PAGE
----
Guilty Of Receiving And Distributing Child Pornography

Lackawanna County Man Guilty Of Receiving And Distributing Child Pornography

SCRANTON—The United States Attorney’s Office for the Middle District of Pennsylvania announced that Michael J. Costello, age 42, of Archbald, Pennsylvania, pleaded guilty today before U.S. District Court Judge Malachy E. Mannion to receiving and distributing child pornography.


According to United States Attorney Bruce D. Brandler, Costello admitted to using a computer to obtain and trade images of child pornography during January through August 2014. Costello’s computer contained more than 1,100 images and more than 300 videos of child pornography.


The case was investigated by the Federal Bureau of Investigation and the Pennsylvania State Police. Assistant U.S. Attorneys Francis P. Sempa and Evan J. Gotlob are prosecuting the case.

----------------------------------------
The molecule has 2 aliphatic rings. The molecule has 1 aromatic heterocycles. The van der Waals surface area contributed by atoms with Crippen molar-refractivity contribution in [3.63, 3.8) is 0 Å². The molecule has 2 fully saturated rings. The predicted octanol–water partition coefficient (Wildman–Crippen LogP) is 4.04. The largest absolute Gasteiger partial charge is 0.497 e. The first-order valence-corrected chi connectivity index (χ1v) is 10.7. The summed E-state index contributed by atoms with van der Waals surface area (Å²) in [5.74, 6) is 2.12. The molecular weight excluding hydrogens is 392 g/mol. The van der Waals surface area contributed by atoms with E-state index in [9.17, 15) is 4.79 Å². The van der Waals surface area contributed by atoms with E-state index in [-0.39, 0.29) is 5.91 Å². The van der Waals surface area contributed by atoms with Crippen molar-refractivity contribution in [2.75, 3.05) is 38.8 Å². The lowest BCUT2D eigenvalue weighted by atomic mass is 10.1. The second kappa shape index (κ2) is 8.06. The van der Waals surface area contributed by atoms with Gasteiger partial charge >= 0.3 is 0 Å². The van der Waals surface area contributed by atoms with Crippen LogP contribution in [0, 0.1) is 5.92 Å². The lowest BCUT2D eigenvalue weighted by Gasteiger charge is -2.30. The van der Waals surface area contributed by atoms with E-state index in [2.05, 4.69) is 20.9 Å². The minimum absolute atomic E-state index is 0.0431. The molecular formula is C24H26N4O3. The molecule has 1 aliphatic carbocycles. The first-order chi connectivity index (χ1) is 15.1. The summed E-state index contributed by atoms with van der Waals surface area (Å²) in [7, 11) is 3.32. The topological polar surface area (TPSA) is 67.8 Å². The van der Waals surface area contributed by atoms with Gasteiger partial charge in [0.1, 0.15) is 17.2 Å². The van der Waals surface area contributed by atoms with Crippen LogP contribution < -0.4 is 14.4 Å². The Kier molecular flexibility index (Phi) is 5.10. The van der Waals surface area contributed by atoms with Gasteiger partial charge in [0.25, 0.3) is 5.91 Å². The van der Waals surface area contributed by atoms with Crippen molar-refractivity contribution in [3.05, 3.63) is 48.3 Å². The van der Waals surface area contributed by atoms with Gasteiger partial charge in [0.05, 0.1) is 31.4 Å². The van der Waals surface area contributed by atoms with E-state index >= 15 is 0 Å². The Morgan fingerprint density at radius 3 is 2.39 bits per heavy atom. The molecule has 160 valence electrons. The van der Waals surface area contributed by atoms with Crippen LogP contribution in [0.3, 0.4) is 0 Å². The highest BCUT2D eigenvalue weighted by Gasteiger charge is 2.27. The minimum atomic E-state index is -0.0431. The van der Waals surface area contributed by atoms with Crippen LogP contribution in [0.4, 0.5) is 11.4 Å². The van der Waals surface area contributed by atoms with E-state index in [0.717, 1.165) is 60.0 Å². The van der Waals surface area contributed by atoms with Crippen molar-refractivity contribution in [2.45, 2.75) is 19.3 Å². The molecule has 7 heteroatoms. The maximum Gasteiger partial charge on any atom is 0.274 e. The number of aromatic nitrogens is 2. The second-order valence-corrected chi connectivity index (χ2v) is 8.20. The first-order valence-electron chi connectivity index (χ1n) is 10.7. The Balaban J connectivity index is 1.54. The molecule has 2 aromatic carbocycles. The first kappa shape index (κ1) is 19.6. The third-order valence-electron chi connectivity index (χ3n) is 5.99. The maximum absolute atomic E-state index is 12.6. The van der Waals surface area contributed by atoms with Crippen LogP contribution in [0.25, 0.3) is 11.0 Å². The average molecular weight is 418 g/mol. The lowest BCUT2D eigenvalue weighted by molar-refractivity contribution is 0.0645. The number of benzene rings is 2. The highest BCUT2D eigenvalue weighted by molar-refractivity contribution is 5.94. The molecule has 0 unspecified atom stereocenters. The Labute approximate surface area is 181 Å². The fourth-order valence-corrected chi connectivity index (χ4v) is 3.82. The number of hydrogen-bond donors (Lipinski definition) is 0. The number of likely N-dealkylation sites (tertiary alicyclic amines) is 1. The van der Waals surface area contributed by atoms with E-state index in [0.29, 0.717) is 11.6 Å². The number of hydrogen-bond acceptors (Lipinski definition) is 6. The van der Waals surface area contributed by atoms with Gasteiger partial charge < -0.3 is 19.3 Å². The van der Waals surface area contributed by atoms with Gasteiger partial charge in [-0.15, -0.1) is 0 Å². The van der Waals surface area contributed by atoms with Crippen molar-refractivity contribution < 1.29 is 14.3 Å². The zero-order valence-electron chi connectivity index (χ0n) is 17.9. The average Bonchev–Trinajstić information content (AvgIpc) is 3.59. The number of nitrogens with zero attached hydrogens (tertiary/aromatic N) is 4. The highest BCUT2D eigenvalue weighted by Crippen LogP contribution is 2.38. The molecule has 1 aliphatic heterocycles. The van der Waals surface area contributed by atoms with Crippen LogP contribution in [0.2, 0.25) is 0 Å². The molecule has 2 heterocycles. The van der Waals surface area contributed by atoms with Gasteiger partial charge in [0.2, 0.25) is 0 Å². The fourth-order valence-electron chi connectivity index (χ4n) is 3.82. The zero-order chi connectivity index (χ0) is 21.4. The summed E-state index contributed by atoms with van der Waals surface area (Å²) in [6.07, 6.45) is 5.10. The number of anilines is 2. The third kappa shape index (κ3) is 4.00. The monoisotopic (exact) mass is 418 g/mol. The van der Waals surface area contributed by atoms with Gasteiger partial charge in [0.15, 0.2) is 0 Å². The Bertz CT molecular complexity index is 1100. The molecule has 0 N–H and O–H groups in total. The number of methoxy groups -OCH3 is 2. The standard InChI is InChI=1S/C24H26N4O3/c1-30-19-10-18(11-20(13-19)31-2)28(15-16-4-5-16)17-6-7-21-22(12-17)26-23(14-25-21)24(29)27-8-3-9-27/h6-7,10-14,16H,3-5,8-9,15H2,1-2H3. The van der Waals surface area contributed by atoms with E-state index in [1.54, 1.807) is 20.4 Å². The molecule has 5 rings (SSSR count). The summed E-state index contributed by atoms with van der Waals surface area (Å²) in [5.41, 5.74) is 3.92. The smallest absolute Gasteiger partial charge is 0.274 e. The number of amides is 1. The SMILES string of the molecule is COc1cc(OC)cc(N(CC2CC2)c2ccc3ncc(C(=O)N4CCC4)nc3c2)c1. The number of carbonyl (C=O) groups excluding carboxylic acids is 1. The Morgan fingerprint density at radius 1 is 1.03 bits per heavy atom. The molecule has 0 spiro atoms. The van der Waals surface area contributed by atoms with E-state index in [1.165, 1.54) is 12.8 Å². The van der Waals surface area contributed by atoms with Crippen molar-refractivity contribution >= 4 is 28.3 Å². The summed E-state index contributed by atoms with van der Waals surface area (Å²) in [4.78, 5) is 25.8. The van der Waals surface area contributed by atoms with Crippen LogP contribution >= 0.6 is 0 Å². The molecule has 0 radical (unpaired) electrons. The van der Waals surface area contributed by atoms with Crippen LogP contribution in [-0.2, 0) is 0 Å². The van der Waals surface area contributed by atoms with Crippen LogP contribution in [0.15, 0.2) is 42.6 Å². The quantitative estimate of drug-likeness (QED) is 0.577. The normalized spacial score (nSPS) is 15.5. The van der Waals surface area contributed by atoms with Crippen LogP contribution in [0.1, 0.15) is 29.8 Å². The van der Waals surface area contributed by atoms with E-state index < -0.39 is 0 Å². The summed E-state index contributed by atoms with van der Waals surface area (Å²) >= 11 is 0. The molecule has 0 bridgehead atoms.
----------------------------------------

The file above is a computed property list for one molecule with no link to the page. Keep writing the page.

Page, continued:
This case was brought as part of Project Safe Childhood, a nationwide initiative launched in May 2006 by the Department of Justice to combat the growing epidemic of child sexual exploitation and abuse. Led by the United States Attorneys’ Offices and the Criminal Division’s Child Exploitation and Obscenity Section, Project Safe Childhood marshals federal, state, and local resources to locate, apprehend, and prosecute individuals who sexually exploit children, and to identify and rescue victims. For more information about Project Safe Childhood, please visit For more information about internet safety education, please visit and click on the tab “resources.”


A sentence following a finding of guilt is imposed by the Judge after consideration of the applicable federal sentencing statutes and the Federal Sentencing Guidelines.


The maximum penalty under federal law for this offense is 20 years’ imprisonment, a term of supervised release following imprisonment, and a fine. The charge also carries a mandatory minimum sentence of five years in prison. Under the Federal Sentencing Guidelines, the Judge is also required to consider and weigh a number of factors, including the nature, circumstances and seriousness of the offense; the history and characteristics of the defendant; and the need to punish the defendant, protect the public and provide for the defendant’s educational, vocational and medical needs. For these reasons, the statutory maximum penalty for the offense is not an accurate indicator of the potential sentence for a specific defendant.